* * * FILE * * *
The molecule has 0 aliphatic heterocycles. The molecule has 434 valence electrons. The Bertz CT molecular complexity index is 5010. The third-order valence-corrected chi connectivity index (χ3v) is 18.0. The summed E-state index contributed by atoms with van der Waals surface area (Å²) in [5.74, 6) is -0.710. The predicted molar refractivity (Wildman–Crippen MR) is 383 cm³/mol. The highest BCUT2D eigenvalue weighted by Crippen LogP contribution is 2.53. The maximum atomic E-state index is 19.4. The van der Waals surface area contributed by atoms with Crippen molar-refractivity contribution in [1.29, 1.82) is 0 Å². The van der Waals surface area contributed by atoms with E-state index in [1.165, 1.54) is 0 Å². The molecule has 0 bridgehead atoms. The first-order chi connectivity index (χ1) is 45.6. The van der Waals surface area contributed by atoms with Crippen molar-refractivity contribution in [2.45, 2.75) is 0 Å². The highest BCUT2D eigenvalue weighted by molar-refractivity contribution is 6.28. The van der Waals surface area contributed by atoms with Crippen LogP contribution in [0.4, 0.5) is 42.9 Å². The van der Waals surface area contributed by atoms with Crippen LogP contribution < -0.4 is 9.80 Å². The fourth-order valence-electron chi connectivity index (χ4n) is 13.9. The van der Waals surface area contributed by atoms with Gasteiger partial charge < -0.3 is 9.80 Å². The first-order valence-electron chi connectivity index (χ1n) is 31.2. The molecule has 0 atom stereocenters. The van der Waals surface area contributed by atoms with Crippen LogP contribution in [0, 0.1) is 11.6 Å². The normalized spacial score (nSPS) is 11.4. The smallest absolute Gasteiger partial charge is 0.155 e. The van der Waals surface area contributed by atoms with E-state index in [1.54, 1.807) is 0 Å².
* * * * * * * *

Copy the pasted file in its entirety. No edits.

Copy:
The molecule has 0 aliphatic heterocycles. The molecule has 434 valence electrons. The Bertz CT molecular complexity index is 5010. The third-order valence-corrected chi connectivity index (χ3v) is 18.0. The summed E-state index contributed by atoms with van der Waals surface area (Å²) in [5.74, 6) is -0.710. The predicted molar refractivity (Wildman–Crippen MR) is 383 cm³/mol. The highest BCUT2D eigenvalue weighted by Crippen LogP contribution is 2.53. The maximum atomic E-state index is 19.4. The van der Waals surface area contributed by atoms with Crippen molar-refractivity contribution in [1.29, 1.82) is 0 Å². The van der Waals surface area contributed by atoms with E-state index in [1.165, 1.54) is 0 Å². The molecule has 0 bridgehead atoms. The first-order chi connectivity index (χ1) is 45.6. The van der Waals surface area contributed by atoms with Crippen molar-refractivity contribution in [2.45, 2.75) is 0 Å². The highest BCUT2D eigenvalue weighted by molar-refractivity contribution is 6.28. The van der Waals surface area contributed by atoms with Crippen LogP contribution in [0.4, 0.5) is 42.9 Å². The van der Waals surface area contributed by atoms with Crippen LogP contribution < -0.4 is 9.80 Å². The fourth-order valence-electron chi connectivity index (χ4n) is 13.9. The van der Waals surface area contributed by atoms with Gasteiger partial charge < -0.3 is 9.80 Å². The first-order valence-electron chi connectivity index (χ1n) is 31.2. The molecule has 0 atom stereocenters. The van der Waals surface area contributed by atoms with Crippen LogP contribution in [0, 0.1) is 11.6 Å². The normalized spacial score (nSPS) is 11.4. The smallest absolute Gasteiger partial charge is 0.155 e. The van der Waals surface area contributed by atoms with E-state index in [1.54, 1.807) is 0 Å².